The day before the Census figures were released, showing that Scots was remarkably alive, commentator Gerry Hassan published a thought-provoking piece called Scotland’s comforting stories and the missing voices of public life.
He writes “There has been historically and to this day a burgeoning chasm in how culture in Scotland is represented and reflected back to us in the media and in particular, broadcasters. I am thinking of culture in the widest sense as an all-encompassing term which covers much of what it is to be Scottish and know what it means to be Scottish: our histories, traditions, voices and languages“. Thus “the diverse, fascinating and challenging world of Scotland culturally just doesn’t gain adequate coverage, representation or time on BBC Scotland or STV“. Incomplete, skewed self-representation has a psychological consequence according to Gerry Hassan, alienation; a ‘sense of disconnection’, and ‘learned helplessness’.
Michael Hance, Director of the Scots Language Centre made an interesting blog response The missing pointing out that there were one and a half million Scots speakers ‘the missing’, and the NRS cover-up simply perpetuates their voicelessness. He wrote “A member of the Scots Language Centre’s facebook group described it (I think correctly) as, ‘one of the most important stories in modern Scottish cultural history’”. I think that was me, BTW! He continues”But more than just suppressing good news and interesting data the NRS has quietly given Scots speakers and the wider community a message. And the message is this: ignore the responses to the census, they don’t prove anything, the people who said they were speakers are not to be trusted; they didn’t understand the question, they don’t know themselves well enough to answer it correctly, Scots is just English, it doesn’t exist.”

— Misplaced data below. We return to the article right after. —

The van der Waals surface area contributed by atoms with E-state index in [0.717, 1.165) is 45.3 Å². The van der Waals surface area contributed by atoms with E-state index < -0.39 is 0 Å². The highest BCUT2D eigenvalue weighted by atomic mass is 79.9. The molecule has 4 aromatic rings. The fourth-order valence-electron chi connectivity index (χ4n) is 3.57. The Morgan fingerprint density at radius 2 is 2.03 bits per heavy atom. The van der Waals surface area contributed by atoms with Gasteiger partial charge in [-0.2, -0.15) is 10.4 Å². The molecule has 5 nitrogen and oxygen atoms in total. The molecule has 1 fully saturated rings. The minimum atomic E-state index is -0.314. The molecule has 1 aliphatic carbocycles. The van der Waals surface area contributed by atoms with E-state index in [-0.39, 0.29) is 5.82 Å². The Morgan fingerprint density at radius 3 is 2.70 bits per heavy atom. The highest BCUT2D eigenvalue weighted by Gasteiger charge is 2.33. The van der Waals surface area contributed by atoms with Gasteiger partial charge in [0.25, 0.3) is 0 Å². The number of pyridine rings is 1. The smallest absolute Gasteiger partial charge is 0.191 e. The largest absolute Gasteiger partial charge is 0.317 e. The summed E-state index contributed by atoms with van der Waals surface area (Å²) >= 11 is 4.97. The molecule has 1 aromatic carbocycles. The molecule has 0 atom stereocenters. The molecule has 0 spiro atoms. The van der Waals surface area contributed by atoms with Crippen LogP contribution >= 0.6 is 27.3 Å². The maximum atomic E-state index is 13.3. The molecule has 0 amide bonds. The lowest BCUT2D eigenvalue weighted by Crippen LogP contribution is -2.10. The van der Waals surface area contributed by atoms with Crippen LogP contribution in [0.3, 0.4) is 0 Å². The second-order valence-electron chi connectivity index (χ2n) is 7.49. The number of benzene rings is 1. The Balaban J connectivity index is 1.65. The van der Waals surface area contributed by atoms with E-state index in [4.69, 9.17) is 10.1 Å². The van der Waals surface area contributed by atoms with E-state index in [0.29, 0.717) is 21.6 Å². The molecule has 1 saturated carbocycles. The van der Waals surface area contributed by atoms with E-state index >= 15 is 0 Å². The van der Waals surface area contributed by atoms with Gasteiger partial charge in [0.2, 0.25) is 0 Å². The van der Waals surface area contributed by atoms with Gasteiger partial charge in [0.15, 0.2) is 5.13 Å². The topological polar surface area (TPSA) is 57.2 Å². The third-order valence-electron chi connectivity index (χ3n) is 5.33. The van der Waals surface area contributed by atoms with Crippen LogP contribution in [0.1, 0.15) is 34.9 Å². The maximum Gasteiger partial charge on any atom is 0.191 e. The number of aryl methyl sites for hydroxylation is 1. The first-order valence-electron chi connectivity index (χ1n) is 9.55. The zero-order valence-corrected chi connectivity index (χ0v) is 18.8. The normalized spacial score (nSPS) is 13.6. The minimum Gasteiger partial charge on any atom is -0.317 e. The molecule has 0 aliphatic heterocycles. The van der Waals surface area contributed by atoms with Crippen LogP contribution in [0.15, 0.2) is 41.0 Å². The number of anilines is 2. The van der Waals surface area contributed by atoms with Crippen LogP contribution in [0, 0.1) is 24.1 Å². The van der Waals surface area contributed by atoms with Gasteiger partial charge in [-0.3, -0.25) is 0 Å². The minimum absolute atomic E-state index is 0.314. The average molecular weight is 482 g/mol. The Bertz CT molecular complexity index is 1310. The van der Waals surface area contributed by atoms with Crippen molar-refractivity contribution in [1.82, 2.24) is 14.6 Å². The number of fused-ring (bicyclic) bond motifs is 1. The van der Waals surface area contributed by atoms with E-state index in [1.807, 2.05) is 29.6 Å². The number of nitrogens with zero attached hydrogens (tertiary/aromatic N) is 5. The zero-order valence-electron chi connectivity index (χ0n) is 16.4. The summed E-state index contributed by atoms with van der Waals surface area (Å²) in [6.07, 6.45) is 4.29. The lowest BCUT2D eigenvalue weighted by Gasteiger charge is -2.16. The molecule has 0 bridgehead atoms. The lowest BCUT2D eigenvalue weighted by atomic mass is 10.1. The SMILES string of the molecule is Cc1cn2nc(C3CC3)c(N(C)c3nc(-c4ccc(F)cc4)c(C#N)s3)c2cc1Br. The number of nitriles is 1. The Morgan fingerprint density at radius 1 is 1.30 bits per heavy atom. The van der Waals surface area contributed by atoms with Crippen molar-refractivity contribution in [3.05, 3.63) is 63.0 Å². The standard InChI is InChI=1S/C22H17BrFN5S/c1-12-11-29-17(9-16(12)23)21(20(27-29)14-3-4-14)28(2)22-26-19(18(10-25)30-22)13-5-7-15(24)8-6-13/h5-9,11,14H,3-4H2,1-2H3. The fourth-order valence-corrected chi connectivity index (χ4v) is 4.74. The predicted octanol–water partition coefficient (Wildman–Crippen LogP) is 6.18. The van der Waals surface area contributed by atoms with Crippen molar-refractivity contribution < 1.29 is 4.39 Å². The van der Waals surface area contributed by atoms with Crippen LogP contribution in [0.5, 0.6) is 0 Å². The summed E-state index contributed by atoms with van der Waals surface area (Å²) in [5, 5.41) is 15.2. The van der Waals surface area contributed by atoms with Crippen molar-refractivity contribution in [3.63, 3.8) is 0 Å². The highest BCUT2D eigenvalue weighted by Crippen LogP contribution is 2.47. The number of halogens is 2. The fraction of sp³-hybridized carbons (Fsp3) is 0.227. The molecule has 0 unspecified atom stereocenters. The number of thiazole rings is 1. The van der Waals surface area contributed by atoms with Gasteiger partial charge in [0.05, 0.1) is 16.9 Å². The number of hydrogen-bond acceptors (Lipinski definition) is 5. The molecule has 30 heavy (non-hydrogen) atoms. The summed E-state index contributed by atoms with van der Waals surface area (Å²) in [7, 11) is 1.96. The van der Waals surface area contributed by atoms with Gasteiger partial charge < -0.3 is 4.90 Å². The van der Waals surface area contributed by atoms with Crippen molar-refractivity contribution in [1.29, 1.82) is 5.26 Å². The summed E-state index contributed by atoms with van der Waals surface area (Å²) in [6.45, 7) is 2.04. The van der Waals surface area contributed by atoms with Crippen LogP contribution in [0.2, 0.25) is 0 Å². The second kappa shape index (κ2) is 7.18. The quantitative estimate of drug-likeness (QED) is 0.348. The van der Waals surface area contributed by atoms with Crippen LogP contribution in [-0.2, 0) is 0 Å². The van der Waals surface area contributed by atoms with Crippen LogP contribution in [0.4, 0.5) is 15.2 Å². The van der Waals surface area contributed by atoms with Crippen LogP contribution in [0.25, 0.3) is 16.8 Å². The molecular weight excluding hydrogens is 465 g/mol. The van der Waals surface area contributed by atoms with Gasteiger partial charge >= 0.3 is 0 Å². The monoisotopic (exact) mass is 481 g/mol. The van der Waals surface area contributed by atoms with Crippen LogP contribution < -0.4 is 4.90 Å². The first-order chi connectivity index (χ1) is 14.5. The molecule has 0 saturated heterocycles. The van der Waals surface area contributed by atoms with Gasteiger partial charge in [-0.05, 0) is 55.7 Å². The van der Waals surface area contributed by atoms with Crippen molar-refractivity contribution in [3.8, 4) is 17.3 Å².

The mechanism of suppression is then elaborated. “In this, NRS follows an established pattern with which Scots speakers are familiar. If the state and its agencies pretend Scots doesn’t exist, somehow or other it will just go away. This is how schools treated Scots for over a century, Scots wasn’t banned in the classroom like Catalan was in Franco’s Spain, it wasn’t named and legislated against. Instead Scots was simply treated as if it wasn’t there.” He continues “the tactic used in Scotland, of ignoring the local language or treating it as a mangled and fixable version of something else (‘proper English’) was and continues to be disempowering and shaming“.
This deeply-engrained prejudice is evident the NRS suppression “The notion that Scots and English are just the same thing is so pervasive in our culture that even when a question designed to elicit data about incidence of speakers reveals the widespread use of the language, the first inclination of those who gathered the information is to claim that Scots in the minds of those who answered the question is ‘interchangeable’ with English“.
So what Michael Hance argues here is that the systematic silencing of Scots voices is a form of soft oppression, a form of oppression that the middle class Scottish establishment (here represented by the hapless NRS) can make with a clear conscious. Back in Hassan’s original article the author laments “a long Scots tradition of middle class society presenting a caricatured version of the working class“. A caricatured class, a caricatured culture, a caricatured tongue; all forms of control. This is why Scots is for me personally Scots is so important, as Michael Hance puts it “We are 1.5 million and we will be heard“.
Image: http://www.flickr.com/photos/alkalinezoo/1386344718/ by robpatrick